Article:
Chelmon rostratus
Source: Kasper Hareskov Tygesen
Chelmon rostratus
Source: JJPhoto.dk
Chelmon rostratus
Source: JJPhoto.dk
Chelmon rostratus
Source: Oceanreef.dk - Kasper Hareskov Tygesen

Facts

Latin name Chelmon rostratus - (Linnaeus, 1758)
Common name Copperband Butterflyfish
Family Chaetodontidae - Chelmon
Origin West Indian Ocean, Australia, Indonesia
Max length 20.0 cm (7.9")

As aquarium fish

Minimum volume 1000 l (264 gal)
Hardiness Delicate
Suitable for aquarium Experience, preparation and extra care required
Reef safe Often reef safe
Aggressiveness Docile but might be aggressive towards similar species

Food

Maybee
  • Soft coral
  • Large polyp stone coral (LPS)
Recommended
  • Zooplankton (Cyclops, pods...)
  • Small crustaceans (Krill, mysis, artemia...)
  • Larger crustaceans (Shrimp, crabs...)
  • Other invertebrates

Difficult to keep alive in aquaria

These fish can, after several months suddenly die of unknown causes in the same aquarium, where it previously thrived.

It seems that a large fish tank, with plenty of micro life is best, in order to keep these fish alive.

Eats tubeworms

This species likes to eat tubeworms.

Can nibble at clams

This species sometimes nibbles at clams including Tridacna species.

Frequent feeding

This fish requires feeding several times a day, especially when newly added.

When the fish can find its natural food in the aquarium it requires less frequent feeding. 

Fastidious feeder

These fish eat exceptionally slowly and can be very selective feeders.

It can therefore be problematic to provide it with a sufficient and varied diet, in an aquarium with other, faster feeding species.

Live food

There is a greater chance of success with this species if one can supply a living feed to allow it to adapt to the tank.

Well established aquarium with pods

This species thrives best when there is a sufficiently large amount of micro life (copepods, amphipods or similar) in the aquarium, so that the it can always find their own food.

Requires a varied diet

This species must be fed with an appropriately varied diet.

Eats glass anemones (Aiptasia)

This species eats glass anemones (Aiptasia).

But occasionally one finds an individual fish which refuses to eat them.

Docile

This species is very shy and docile, so one should be careful when keeping it with more aggressive fish.

Can coexist as a pair

They can live as a pair provided they are introduced simultaneously.

Refuses to eat at first

This species can refuse to eat when newly introduced.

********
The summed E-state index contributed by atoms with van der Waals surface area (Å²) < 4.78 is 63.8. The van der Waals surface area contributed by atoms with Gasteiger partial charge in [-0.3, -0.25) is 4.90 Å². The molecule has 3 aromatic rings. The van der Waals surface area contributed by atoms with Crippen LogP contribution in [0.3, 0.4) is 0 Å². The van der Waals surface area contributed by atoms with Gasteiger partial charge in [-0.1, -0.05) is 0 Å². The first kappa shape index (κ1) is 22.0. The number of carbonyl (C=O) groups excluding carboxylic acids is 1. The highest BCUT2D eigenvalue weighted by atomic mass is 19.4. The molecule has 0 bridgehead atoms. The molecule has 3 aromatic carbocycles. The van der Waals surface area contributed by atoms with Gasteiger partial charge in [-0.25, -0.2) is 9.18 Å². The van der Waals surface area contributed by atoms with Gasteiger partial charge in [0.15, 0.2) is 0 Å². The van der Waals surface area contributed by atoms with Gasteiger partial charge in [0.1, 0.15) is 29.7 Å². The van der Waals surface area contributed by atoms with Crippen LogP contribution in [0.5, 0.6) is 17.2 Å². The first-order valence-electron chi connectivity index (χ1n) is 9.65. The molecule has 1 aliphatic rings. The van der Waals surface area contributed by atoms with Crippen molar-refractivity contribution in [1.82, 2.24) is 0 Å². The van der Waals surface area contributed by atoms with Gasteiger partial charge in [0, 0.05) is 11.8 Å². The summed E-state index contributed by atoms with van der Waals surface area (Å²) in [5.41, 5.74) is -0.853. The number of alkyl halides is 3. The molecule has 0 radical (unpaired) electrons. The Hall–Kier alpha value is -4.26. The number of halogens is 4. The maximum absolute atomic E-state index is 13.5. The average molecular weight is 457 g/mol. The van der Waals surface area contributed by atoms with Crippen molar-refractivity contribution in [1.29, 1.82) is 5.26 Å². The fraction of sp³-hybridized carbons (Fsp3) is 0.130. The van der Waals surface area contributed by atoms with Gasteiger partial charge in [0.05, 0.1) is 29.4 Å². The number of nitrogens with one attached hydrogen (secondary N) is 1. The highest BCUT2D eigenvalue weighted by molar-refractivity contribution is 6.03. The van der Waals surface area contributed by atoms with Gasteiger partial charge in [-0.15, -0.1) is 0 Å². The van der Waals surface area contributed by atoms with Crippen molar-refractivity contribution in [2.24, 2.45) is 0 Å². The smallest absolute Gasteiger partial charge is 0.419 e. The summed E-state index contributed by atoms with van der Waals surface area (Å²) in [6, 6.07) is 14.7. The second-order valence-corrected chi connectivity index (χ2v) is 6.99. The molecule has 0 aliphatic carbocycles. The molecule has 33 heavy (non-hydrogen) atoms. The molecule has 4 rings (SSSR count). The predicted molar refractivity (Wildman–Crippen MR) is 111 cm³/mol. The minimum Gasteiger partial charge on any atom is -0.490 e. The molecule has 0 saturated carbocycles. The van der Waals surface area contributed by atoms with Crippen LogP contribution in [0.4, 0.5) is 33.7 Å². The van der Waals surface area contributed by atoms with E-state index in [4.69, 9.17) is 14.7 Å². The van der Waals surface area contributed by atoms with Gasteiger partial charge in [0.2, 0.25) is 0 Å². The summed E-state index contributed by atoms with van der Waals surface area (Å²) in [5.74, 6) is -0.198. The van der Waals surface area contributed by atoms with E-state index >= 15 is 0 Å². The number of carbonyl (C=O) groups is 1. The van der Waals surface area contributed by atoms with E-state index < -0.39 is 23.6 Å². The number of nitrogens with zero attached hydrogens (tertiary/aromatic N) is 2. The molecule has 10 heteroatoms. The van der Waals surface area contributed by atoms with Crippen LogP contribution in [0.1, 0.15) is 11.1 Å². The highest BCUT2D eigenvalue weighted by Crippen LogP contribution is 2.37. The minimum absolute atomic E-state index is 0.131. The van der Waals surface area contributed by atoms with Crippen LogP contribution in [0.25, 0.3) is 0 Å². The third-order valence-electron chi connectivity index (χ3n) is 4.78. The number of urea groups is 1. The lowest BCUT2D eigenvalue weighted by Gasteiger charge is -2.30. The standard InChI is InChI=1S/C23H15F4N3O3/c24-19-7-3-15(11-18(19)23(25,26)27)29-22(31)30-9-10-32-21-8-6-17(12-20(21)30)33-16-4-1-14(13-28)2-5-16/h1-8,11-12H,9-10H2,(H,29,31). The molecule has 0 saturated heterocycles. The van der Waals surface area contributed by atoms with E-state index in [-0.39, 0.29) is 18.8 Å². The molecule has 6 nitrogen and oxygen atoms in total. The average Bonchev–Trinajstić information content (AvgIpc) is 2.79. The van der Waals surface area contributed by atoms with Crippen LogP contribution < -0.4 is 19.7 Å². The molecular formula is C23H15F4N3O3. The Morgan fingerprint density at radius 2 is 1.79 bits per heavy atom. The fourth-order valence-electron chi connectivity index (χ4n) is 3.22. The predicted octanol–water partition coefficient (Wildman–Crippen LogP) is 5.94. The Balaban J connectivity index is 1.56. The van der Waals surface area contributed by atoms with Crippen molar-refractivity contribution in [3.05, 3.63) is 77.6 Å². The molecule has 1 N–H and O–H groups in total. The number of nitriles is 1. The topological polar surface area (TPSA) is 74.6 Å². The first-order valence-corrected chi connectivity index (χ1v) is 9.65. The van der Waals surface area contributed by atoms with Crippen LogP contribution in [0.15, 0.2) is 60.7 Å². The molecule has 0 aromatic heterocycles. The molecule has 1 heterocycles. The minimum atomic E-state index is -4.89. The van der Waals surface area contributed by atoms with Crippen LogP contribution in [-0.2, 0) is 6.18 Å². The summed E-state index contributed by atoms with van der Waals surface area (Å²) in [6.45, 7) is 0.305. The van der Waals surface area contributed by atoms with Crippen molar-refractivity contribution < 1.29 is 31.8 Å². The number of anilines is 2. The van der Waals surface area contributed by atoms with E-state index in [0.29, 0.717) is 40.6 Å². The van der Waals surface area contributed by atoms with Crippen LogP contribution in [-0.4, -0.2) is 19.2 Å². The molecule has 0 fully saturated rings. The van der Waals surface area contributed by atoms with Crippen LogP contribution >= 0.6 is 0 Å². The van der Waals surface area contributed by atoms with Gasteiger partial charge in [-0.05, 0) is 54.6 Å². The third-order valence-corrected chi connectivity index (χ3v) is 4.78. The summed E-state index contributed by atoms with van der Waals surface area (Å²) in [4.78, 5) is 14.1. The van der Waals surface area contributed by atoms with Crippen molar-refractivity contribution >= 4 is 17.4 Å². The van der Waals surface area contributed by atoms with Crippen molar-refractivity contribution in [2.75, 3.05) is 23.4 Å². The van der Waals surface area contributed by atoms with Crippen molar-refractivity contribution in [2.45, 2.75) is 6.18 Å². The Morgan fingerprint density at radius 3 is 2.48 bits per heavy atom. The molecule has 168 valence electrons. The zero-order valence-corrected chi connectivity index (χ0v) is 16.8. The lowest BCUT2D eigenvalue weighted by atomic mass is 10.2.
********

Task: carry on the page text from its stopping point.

Normally however, they begin to eat within about a week, but it's advantageous if they can find their own food in the aquarium.

Family description (Chaetodontidae)

The Butterflyfish are known for their attractive patterns and colours. They are closely related to Angelfishs, but can always be distinguished, as they lack the spines on each side of the head of the Angelfish.

A smaller group of these fish will seek out primairily soft corals, like Zoanthus. A larger part of the species will target different types of LPS corals. Butterflyfish are also known to seek out anemones, tubeworms and bristleworms.

Therefore it is important to choose the correct species in relation to the corals wanted, if one desires to keep Butterflyfish in a coral-aquarium.
Bristleworms, tubeworms and other small invertebrates are also a part of the diet for many Butterflyfish.

It can be problematic, with many of these species, to get them eating in the beginning, but many of the species cannot resist live zooplankton or live mussels with crushed shells. Another option is to mimic their natural behaviour by stuffing their food into coral skeletons or stones.

They ignore most other fish and are generally peaceful, therefore multiple Butterflyfish will have no problem living together. One should however be cautious about keeping similar species together unless they are a couple.

As these fish can be difficult to acclimatize and get feeding, it is important to buy healthy fish, to avoid having to deal with more problems. Make sure to check that they do not have parasites or any visible infections.

There are some species that should not be kept in an a aquarium, as they are food specialists and will almost always refuse to eat replacement foods. It can be possible to breed some species, which will eat frozen foods. Otherwise the only way to keep food specialists is by feeding them their natural diet, which consists of live SPS or LPS corals for example.

FishBase

Aquarium trade Yes
Distribution Western Pacific: Andaman Sea to Ryukyu Islands and Australia.
English common names Copperhand butterflyfish, Beaked butterflyfish, Beaked coralfish
Danish common names Almindelig pincetfisk
German common names Pinzettfisch
French common names Chelmon commun

References and further reading

About references

Tristan Lougher. 2013. Buyer Beware: The Copperband Butterflyfish (Chelmon rostratus) - Tropical Fish Hobbyist Magazine - (English)
Bob Fenner. The Chelmon Butterflyfishes - Wet Web Media - (English)

Scott W. Michael. 2004. Angelfishes and Butterflyfishes (Reef Fishes Series Book 3) TFH Publications / Microcosm Ltd. - (English)
Bob Fenner. Butterflyfishes; Separating the Good Ones and Those You Don't Want - Wet Web Media - (English)
Collection of links to additional information - Wet Web Media - (English)
Tea Yi Kai. 2014. Reef Nuggets 2: Aquatic Lepidopterans for your reef (Revised edition) - Reef Builders - (English)

Froese, R. and D. Pauly. Editors. 2014. FishBase. World Wide Web electronic publication. www.fishbase.org, version (08/2014).

Tags

aiptasia, hard to feed, docile shy, live food, pods, eats feather duster worm, pair couple, eats tridacna, butterfly
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